Throughout her career, Gadjanski continued to write poetry — until her father died of heart failure in 2012. “It was very hard,” she said quietly. She put down her pen, refusing to pick it up again for almost two years. When she did, the poems tumbled out uncontrollably. Her poetry today reminds her of her father’s book, Letters to Nothing , a collection of poems addressed to dead 19th-century poets. “Now I’m writing to nothingness, like my father will somehow be able to read this,” she said.   

Citing Edgar Allan Poe among her favorite poets — for his “darkness” and willingness to “deal with tough emotions” — Gadjanski still jots down poems in short, spontaneous bursts whenever that familiar nagging feeling strikes, often but not always about biology. Although they don’t conform to a rigid structure, she thinks her scientific background helps keep them condensed. 

Take a look at some of her original poetry below.

CENTRIFUGE

Like music

Like claws

Like a narrow canyon

It grabs you

It holds you

It takes the best of you

To press you to pellet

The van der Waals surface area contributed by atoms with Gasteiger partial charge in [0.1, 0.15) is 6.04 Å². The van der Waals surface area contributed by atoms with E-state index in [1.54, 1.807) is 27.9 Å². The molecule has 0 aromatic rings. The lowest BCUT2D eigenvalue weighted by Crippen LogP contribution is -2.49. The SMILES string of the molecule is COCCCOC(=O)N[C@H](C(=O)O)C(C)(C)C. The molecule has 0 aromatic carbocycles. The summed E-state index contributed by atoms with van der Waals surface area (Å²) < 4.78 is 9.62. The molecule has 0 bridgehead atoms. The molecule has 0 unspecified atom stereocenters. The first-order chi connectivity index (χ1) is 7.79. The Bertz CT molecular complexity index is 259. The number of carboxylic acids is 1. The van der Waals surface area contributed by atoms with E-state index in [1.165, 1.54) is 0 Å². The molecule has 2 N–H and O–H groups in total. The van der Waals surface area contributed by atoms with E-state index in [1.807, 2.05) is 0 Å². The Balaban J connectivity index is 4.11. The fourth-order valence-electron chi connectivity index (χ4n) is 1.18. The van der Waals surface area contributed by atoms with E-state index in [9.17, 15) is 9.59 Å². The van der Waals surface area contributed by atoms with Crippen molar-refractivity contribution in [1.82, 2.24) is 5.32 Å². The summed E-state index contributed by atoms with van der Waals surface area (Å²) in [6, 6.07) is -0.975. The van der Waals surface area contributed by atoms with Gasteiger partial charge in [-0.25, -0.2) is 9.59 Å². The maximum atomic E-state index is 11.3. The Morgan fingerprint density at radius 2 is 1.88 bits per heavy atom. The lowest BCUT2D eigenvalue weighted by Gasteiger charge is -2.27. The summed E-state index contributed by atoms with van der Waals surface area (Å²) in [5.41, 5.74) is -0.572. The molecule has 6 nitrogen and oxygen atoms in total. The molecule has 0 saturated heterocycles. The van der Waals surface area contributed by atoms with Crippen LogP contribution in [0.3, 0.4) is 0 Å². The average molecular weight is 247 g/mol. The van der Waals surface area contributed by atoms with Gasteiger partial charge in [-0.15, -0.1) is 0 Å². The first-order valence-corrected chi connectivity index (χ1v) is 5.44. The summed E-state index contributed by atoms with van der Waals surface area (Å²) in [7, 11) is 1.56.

To dust and pebbles

To sounds of crickets

In starry night

 

SYMPHONY

Do you want me

To tell you

What it is like

To live in total

Silence

In total darkness

Of the sound

To only remember

Scattered beats

Buzz of the world

To only feel distant pulses

Of your own heart

Your own drum

In bony cage

Collect the bones

Deep from within

Pump up the truth

And dark libido

Mix the marrow of lust

With these meaningless

Words

And wait

Simply wait

For Nature

To take its own course.

 

BUILDING BLOCKS

Sharp words

And soft tissues

Pointy teeth

And tender loins

Deep down

Self-replicating

Always dividing

Mixing and crossing

Selfish and ruthless

Simply existing

Surviving.

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